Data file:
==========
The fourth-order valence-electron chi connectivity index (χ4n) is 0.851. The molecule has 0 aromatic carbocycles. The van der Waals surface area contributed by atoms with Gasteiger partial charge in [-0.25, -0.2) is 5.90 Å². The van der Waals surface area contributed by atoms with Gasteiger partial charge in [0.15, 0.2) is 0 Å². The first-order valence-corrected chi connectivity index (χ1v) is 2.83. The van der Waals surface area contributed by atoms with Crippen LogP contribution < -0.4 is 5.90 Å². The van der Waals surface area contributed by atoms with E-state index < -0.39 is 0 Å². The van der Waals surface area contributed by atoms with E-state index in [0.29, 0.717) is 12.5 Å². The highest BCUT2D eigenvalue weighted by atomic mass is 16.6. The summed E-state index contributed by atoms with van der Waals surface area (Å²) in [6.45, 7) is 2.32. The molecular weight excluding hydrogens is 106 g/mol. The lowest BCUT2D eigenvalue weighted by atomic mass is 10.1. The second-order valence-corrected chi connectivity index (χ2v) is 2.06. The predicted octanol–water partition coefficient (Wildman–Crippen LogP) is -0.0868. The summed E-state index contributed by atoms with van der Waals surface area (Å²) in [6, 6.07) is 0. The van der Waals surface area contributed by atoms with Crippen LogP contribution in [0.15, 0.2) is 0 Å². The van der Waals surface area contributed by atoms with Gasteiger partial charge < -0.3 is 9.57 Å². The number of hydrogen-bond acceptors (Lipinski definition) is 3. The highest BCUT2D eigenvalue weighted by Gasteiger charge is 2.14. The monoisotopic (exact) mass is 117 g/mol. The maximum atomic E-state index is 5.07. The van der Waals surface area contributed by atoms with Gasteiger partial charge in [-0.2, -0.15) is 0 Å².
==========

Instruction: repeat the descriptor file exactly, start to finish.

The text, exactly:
The fourth-order valence-electron chi connectivity index (χ4n) is 0.851. The molecule has 0 aromatic carbocycles. The van der Waals surface area contributed by atoms with Gasteiger partial charge in [-0.25, -0.2) is 5.90 Å². The van der Waals surface area contributed by atoms with Gasteiger partial charge in [0.15, 0.2) is 0 Å². The first-order valence-corrected chi connectivity index (χ1v) is 2.83. The van der Waals surface area contributed by atoms with Crippen LogP contribution < -0.4 is 5.90 Å². The van der Waals surface area contributed by atoms with E-state index < -0.39 is 0 Å². The van der Waals surface area contributed by atoms with E-state index in [0.29, 0.717) is 12.5 Å². The highest BCUT2D eigenvalue weighted by atomic mass is 16.6. The summed E-state index contributed by atoms with van der Waals surface area (Å²) in [6.45, 7) is 2.32. The molecular weight excluding hydrogens is 106 g/mol. The lowest BCUT2D eigenvalue weighted by atomic mass is 10.1. The second-order valence-corrected chi connectivity index (χ2v) is 2.06. The predicted octanol–water partition coefficient (Wildman–Crippen LogP) is -0.0868. The summed E-state index contributed by atoms with van der Waals surface area (Å²) in [6, 6.07) is 0. The van der Waals surface area contributed by atoms with Crippen LogP contribution in [0.15, 0.2) is 0 Å². The van der Waals surface area contributed by atoms with Gasteiger partial charge < -0.3 is 9.57 Å². The number of hydrogen-bond acceptors (Lipinski definition) is 3. The highest BCUT2D eigenvalue weighted by Gasteiger charge is 2.14. The monoisotopic (exact) mass is 117 g/mol. The maximum atomic E-state index is 5.07. The van der Waals surface area contributed by atoms with Gasteiger partial charge in [-0.2, -0.15) is 0 Å².